Date(s): Tuesday, December 1, 2020
15:00 – 16:00, Oslo, Norway time zone
During this Engage with Ideas event participants had a chance to engage with five scholars from Stanford University’s Graduate School of Education: Shelley Goldman, Annie Camey Kuo, Rose K. Pozos and Melissa Mesinas. The online event was attended by well over 50 participants spanning the globe. To widen the accessibility the event was broadcasted on the UDD YouTube TV Channel.
Liv Merete Nielsen kicked off the session by introducing the Design Literacy International Network’s purpose. Then, Alejandra Amenabar, Dean of the Facultad de Diseño at the Universidad del Desarrollo, outlined the importance of the Design Literacy International Network’s goals in the context of Chile. This was followed by Úrsula Bravo, who introduced the idea behind the Engage with Ideas and introduce the event’s speakers. The presentation, which was moderated by Erik Bohemia, generated plenty of discussion around issues of how to conceptualise various generic elements which make up the Design Thinking and how these elements are organised by the facilitators. The Design Literacy International Network will aim to explore these and other concepts in the futures events. The video’s postproduction was done by Malin Tønder and simultaneous translation from English to Spanish was done by Jazmín Silva and Laura Erazo.
Shelley Goldman, Annie Camey Kuo, Rose K. Pozos, Melissa Mesinas, and Kimiko E. Lange have discuss their research article published in the special issue of Revista Chilena de Diseño, RChD: creación y pensamiento special issue Vol. 5 Núm. 8 (2020) on the theme of Design Literacy for All.
The editorial outlining the scope of special journal issue in Spanish and English is can be downloaded from this link RChD 2020 v5 n8 Editorial Espanol English Design Literacy
Goldman, Kuo, Pozos, Mesinas and Lange’s article titled Empowering Teachers through Design Thinking: Developing Learning Prototypes for Multilingual Students outlines a methodology to facilitate intervention through Design Thinking in the practice of primary school teachers. The research team partnered with teachers from primary schools to address a critical problem of practice to explore how to best support the academic development of the primary teachers’ multilingual students. The research team conducted the project for over a year with 26 teachers from five elementary schools in California. Teachers were provided with professional development on the Design Thinking process to help them nurture empathy, discover, and build supports for their multilingual students who are in the process of learning English. The main outcome was the shift in thinking of the primary teachers from delivering a prescriptive learning approach to a significant learning one where the student experience is central to the way learning is designed.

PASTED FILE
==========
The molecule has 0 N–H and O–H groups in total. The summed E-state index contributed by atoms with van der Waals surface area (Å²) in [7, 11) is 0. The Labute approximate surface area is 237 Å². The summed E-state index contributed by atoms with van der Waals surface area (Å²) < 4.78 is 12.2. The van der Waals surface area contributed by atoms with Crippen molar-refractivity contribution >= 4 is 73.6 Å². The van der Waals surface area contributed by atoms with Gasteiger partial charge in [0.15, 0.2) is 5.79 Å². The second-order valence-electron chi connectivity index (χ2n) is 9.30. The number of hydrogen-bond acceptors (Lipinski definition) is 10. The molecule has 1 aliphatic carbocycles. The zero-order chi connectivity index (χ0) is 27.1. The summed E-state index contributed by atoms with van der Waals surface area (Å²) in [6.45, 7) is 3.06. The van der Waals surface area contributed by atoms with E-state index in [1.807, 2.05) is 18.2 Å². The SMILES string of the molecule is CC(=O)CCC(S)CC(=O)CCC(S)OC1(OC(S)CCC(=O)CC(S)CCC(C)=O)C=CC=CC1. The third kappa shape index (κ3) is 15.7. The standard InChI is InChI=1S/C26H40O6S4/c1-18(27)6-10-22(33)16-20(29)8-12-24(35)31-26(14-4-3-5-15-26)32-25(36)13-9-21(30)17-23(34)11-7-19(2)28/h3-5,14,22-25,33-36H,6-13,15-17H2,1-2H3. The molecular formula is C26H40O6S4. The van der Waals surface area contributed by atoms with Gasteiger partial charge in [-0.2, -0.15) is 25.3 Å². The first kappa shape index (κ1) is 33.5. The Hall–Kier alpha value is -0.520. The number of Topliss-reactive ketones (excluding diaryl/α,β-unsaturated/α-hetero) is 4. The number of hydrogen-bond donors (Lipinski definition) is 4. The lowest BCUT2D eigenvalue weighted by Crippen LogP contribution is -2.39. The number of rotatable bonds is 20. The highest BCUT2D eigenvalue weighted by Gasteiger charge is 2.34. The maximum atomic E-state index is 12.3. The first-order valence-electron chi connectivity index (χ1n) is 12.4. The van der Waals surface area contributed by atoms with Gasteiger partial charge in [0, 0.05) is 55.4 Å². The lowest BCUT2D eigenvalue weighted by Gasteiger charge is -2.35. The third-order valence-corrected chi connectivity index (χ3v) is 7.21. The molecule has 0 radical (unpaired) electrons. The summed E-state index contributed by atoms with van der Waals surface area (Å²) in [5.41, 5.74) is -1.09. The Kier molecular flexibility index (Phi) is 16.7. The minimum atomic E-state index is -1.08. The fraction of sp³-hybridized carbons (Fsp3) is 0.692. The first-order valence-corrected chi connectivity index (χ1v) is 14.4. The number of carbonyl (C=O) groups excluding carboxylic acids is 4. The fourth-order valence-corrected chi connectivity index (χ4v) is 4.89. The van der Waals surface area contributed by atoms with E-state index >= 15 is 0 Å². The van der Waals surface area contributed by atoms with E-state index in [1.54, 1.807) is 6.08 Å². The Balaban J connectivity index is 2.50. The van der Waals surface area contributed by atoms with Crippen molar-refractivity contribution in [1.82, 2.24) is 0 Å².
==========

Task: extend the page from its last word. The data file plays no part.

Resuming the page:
The paper can be access on the Revista Chilena de Diseño, RChD: creación y pensamiento portal on this link.
Event recording in English:
Click on the yellow dots above the video player control bar to navigate between the different chapters of the video.
Event recording with live Spanish translation (translation done by Jazmín Silva and Laura Erazo):
Shelley Goldman is an educational anthropologist studying learning in and out of school. Her current work is committed to incorporating and researching design for broadening participation in K-12 learning. Goldman works with administrators, teachers, and students to engage design thinking for innovating and creating more opportunities for teaching and learning. She is a Professor at the Stanford Graduate School of Education and by Courtesy, Mechanical Engineering–Design Program.
Annie Camey Kuo is the Director of Research-Practice Partnerships for Understanding Language in the Stanford Graduate School of Education. Her work focuses on building systems of support for multilingual students with schools, states, and organizations. Before coming to Stanford, Annie worked with teachers and international school leaders in supporting culturally and linguistically diverse students at the University of Washington, where she received her P in Language, Literacy, and Culture. Her areas of interest include design thinking, project-based language learning, and professional development.
Rose Pozos is a PhD Candidate in the Learning Sciences and Technology Design program at Stanford University. She currently has three primary research areas: design thinking to support curriculum design, equitable computer science education, and home-based learning during the Covid-19 pandemic. Before coming to Stanford, Rose was a research assistant at the New York Hall of Science, working on research and development of educational technologies to bridge formal and informal learning spaces.
Kimiko E. Lange is a doctoral candidate at the Stanford Graduate School of Education. Her work and research focus on multilingual teachers, teacher education, and how teachers share authority with students through language. Prior to her time at Stanford, Kimiko was a classroom teacher for 8 years. She holds an undergraduate degree in Japanese Language and Literature from Wellesley College, and a master’s degree in Learning and Teaching from Harvard Graduate School of Education.
Melissa Mesinas is a doctoral candidate at the Stanford Graduate School of Education. Her research focuses on the Indigenous education transnational communities from Oaxaca, Mexico teach their youth in the United States and how it impacts the youth’s learning and developmental processes. Prior to her time at Stanford, Melissa was a Fulbright Fellow as an English Teaching Assistant in the Universidad del Altiplano in Puno, Peru. She holds an undergraduate degree in Psychology and Hispanic Studies from Scripps College.
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